Can You Really Accomplish Anything Meaningful in Just 10 Minutes?

Guess we’ll see, but . . .

Some branding activities can indeed seemingly be done in 10 minutes.  For instance, you can write a thank you note to a customer that instills in them a strong sense of service while giving you a chance to tout your business in a desired way.  Furthermore, 10 minutes a day for each day of a six-day work week yields an hour of potential productivity.  If you used those 10 minutes to collect three prospects’ contact info, you’d have a dozen and a half by the end of the week to approach the following week one by one with a branded message.  I fully suspect that converting some of those prospects into loyal customers would justify the effort and validate the process.

Furthermore, devoting one hour per week in 10-minute blocks yields more than 50 hours of annual productivity devoted specifically to building and refining your brand.  Needless to say, a lot can be accomplished in a work week+ period.

That said, you will have to be disciplined in doing your 10 minutes per day.  If you do, we believe you will be pleasantly surprised.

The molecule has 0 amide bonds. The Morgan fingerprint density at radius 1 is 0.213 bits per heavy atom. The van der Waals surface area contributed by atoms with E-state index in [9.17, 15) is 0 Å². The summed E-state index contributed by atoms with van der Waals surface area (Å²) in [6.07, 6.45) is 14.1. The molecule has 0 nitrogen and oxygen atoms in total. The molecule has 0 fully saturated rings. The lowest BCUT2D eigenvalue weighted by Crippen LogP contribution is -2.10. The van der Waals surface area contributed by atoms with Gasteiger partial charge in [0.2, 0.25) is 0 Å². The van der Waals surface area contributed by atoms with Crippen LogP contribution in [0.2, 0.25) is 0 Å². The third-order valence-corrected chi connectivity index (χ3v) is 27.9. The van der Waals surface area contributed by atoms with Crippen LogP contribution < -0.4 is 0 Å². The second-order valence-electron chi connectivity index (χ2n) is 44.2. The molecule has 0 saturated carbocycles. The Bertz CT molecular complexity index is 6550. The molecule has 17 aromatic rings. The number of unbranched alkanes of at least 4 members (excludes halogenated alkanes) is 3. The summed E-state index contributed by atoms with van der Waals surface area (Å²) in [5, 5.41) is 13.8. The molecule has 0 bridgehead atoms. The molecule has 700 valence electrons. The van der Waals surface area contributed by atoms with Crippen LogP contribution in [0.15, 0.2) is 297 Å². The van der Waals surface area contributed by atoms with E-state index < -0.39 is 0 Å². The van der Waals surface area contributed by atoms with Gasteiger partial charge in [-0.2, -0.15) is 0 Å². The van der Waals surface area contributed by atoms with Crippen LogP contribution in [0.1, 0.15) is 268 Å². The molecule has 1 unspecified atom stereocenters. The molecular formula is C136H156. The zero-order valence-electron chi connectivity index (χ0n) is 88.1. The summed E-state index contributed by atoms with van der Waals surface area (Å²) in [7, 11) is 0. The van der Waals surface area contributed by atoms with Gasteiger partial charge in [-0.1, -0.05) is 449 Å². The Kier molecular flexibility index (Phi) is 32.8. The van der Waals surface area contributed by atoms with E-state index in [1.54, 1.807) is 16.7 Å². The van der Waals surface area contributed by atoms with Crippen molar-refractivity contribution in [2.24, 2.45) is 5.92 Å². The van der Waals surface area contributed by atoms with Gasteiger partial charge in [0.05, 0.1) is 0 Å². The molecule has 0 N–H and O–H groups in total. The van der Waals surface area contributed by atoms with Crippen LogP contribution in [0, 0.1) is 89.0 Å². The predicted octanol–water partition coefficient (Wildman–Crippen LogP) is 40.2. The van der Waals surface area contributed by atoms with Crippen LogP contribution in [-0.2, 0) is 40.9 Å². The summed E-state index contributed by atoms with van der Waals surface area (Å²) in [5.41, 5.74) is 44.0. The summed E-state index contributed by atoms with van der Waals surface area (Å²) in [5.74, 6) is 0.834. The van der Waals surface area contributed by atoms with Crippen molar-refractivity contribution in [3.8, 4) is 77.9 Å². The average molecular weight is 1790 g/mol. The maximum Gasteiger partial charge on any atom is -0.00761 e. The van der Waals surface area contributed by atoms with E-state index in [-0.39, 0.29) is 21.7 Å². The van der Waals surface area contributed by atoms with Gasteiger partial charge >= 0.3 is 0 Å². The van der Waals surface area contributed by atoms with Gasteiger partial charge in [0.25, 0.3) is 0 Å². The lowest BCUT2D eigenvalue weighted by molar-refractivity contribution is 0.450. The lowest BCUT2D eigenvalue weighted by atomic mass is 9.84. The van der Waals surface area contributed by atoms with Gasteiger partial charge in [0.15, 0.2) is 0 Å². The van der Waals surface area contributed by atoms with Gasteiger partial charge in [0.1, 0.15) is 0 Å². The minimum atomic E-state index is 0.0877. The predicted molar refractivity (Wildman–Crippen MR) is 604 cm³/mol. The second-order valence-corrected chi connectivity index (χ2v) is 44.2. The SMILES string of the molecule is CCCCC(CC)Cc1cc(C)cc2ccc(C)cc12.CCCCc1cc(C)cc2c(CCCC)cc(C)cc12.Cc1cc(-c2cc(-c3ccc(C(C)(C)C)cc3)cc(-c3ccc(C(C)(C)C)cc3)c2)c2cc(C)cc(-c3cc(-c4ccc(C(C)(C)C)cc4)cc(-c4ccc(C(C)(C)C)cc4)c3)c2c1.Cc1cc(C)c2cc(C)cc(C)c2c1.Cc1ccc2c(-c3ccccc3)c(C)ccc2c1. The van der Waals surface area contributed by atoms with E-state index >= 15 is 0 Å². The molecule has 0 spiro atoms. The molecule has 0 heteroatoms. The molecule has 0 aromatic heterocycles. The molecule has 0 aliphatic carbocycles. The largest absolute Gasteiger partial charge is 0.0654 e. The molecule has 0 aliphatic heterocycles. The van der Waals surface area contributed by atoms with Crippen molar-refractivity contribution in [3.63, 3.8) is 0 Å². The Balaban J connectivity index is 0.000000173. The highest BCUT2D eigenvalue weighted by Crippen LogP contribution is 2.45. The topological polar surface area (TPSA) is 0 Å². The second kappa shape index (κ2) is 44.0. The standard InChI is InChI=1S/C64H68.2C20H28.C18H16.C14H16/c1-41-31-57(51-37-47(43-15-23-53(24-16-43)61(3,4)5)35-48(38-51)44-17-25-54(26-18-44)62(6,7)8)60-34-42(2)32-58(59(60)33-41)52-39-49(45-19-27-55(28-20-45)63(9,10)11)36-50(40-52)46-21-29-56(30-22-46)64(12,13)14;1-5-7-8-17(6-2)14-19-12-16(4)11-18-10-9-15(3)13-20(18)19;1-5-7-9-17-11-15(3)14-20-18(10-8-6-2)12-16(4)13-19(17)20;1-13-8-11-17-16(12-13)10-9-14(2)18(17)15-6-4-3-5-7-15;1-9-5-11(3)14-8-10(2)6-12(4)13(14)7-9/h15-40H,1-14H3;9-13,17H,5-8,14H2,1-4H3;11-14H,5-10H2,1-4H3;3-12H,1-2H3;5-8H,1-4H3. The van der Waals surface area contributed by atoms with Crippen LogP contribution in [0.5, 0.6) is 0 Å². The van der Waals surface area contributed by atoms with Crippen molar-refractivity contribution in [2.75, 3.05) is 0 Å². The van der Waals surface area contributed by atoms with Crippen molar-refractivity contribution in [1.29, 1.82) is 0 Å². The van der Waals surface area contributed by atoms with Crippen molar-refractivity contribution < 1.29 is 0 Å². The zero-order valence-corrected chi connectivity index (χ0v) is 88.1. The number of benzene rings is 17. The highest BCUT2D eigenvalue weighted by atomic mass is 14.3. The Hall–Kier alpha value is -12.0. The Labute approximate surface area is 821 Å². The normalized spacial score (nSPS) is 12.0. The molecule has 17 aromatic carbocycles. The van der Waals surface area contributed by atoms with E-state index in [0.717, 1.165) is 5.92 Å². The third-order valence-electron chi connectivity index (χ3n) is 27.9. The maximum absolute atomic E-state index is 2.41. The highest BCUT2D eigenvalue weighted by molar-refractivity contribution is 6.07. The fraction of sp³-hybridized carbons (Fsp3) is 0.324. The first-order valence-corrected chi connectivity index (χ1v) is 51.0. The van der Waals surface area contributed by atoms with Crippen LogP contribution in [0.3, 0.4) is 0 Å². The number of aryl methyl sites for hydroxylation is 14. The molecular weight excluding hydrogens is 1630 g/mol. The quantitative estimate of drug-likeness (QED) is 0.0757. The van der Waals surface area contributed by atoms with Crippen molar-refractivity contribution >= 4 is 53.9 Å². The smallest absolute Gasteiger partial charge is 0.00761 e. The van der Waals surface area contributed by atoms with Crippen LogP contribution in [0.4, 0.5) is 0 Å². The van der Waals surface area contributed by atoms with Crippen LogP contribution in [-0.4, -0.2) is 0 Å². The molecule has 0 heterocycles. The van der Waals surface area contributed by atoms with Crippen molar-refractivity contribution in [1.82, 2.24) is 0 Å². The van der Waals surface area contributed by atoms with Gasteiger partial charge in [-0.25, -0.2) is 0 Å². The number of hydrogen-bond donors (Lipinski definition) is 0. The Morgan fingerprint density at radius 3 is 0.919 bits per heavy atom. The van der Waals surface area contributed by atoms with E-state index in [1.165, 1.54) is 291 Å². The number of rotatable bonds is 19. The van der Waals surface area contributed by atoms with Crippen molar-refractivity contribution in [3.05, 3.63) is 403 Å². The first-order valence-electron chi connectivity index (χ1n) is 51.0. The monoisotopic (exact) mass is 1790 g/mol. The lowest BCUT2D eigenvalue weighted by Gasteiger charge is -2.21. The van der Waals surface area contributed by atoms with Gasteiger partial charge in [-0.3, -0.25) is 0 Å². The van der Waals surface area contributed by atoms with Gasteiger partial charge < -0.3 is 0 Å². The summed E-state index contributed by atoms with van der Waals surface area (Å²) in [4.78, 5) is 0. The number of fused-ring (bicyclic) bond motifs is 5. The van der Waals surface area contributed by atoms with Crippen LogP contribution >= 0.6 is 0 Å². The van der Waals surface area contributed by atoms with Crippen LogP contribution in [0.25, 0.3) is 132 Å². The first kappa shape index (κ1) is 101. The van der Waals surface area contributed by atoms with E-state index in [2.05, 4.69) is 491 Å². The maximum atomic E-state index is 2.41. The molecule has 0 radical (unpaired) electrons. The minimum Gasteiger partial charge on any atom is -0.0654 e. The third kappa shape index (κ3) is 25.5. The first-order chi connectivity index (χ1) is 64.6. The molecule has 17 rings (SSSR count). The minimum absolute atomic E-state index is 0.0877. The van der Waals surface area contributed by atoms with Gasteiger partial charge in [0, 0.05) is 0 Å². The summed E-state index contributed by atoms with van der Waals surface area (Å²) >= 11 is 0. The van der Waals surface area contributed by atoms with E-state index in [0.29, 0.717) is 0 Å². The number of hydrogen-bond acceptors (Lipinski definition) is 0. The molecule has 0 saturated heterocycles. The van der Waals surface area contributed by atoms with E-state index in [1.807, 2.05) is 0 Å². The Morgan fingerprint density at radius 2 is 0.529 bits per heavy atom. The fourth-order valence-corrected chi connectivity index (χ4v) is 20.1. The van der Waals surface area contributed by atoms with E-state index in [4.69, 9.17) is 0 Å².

Our Part

For our part, we will provide tips that we believe can be accomplished in one or more ten-minute blocks.   We figure one way to make this happen is to try to devote as close to 10 minutes as possible to our creation of the tip, which should help ensure that the activity does not get overly complicated.

This approach is very much an experiment on our part.   As a result, we really would appreciate your feedback by leaving a comment in the form below or by sending a private email to brandbuildingforsmallbusiness@gmail.com.

We’re Hitting the PAUSE Button!

We are writing to let you know that we will be putting Brand Building for Small Business on Hiatus while we spend time developing a new project.

A short pause while we explore a new project!

We published our first article (“Build vs. Buy”) on August 28, 2019 . . . and have added 131 pieces over the past three years.   We have appreciated the opportunity to interact with a growing audience, and we sincerely hope that both new and existing subscribers will continue to explore and use the content we have already made available.